Penn State Football avoided an upset against Indiana Saturday, but the post-first loss of the season hangover almost cost the Nittany Lions under James Franklin for the sixth time during his tenure in Happy Valley.
Instead, however, Penn State hangs on for a 9-point victory over the Hoosiers and heads to College Park to face a Maryland team coming off of three straight losses after starting the season 5-0.
Here are three things the Nittany Lions must fix before facing Maryland Saturday:
Fix Passing defense explosive plays
For only the second time this season (66-yard touchdown run against Delaware), Penn State’s defense allowed a touchdown over 20 yards, and the Nittany Lions’ defense uncharacteristically allowed three of them Saturday.
The first two long touchdowns that gave Indiana leads of 7-0 and 14-7, respectively, were coverage issues and miscommunication from the defense.
On Indiana’s second touchdown, both Penn State cornerback Johnny Dixon and linebacker Curtis Jacobs blitzed on the play, leaving Indiana’s receiver wide open for a 69-yard touchdown.
While these uncharacteristic scores can be chalked up to miscommunication, whatever led to the miscues must be fixed before Penn State plays Maryland Saturday.
Despite the three game slide, Maryland’s passing offense ranks second in the Big Ten and could give Penn State headaches if the Nittany Lions’ miscommunication issues continue.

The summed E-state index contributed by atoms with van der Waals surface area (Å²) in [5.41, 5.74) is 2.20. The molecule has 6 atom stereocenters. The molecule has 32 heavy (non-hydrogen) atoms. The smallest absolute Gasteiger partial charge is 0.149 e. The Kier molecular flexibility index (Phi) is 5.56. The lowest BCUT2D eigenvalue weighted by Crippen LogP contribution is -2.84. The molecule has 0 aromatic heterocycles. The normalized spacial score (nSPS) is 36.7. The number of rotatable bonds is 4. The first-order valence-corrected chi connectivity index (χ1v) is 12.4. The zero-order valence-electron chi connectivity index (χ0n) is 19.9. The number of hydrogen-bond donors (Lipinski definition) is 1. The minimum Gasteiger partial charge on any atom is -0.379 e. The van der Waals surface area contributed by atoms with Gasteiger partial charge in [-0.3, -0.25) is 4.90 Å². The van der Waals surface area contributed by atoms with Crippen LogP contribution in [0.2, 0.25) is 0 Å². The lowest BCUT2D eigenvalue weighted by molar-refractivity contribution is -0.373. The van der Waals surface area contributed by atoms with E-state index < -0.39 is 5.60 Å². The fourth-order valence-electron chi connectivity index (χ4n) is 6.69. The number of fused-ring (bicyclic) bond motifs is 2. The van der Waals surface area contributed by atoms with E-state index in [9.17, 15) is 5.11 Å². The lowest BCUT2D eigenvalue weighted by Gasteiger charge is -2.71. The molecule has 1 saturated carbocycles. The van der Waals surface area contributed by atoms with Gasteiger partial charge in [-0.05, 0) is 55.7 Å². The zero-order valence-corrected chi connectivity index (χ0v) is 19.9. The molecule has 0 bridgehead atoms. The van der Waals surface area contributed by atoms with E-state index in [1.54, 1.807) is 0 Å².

Passing game on the road
Penn State quarterback Drew Allar bounced back nicely from his first interception of the season (breaking his NCAA record streak of 311 pass attempts to start his career without an interception) by hitting KeAndre Lambert-Smith for a 57-yard touchdown that would turn out to be the game winner.
However, before that last scoring drive, Allar had only passed for 142 yards in the game. Allar’s completion percentage was alright at 64.5 percent, however Allar’s completion percentage on the road has been horrendous this season.
With Harrison Wallace III potentially out again, Penn State must find a way to get the passing offense going on the road and get Allar comfortable early in the contest to avoid another slow start on offense on the road.
Penn State’s offensive line was billed as the best offensive line that Penn State would trot out in the James Franklin era.
Through 8 games this season, the offensive line has failed to live up to those lofty expectations. Now some of that has been due to injury, losing Landon Tengwall to medical retirement and JB Nelson for multiple games.
But, no matter the circumstances, Penn State’s offensive line must play better to give the offense a better chance of being successful.
Saturday, Penn State allowed three sacks and six tackles for a loss. On at least a handful of passing plays, including Allar’s interception, Allar is being hurried in the backfield before routes have even started to develop.
Penn State’s running game has also suffered from defenders hitting running backs in the backfield before the running back has a chance to find a hole and break to the second level.
If Penn State wants to salvage the season and push for double digit wins, and a possibility to play in the Big Ten championship, the College Football Playoff, or a New Years Six Bowl, Penn State’s offensive line must step up and assert more dominance at the line of scrimmage.
Penn State has one final test on the road before coming home with a much-anticipated meeting with No. 2 ranked Michigan. In order to avoid an upset and come home with the potential to reach all of Penn State’s season goals intact, Penn State must fix these three things.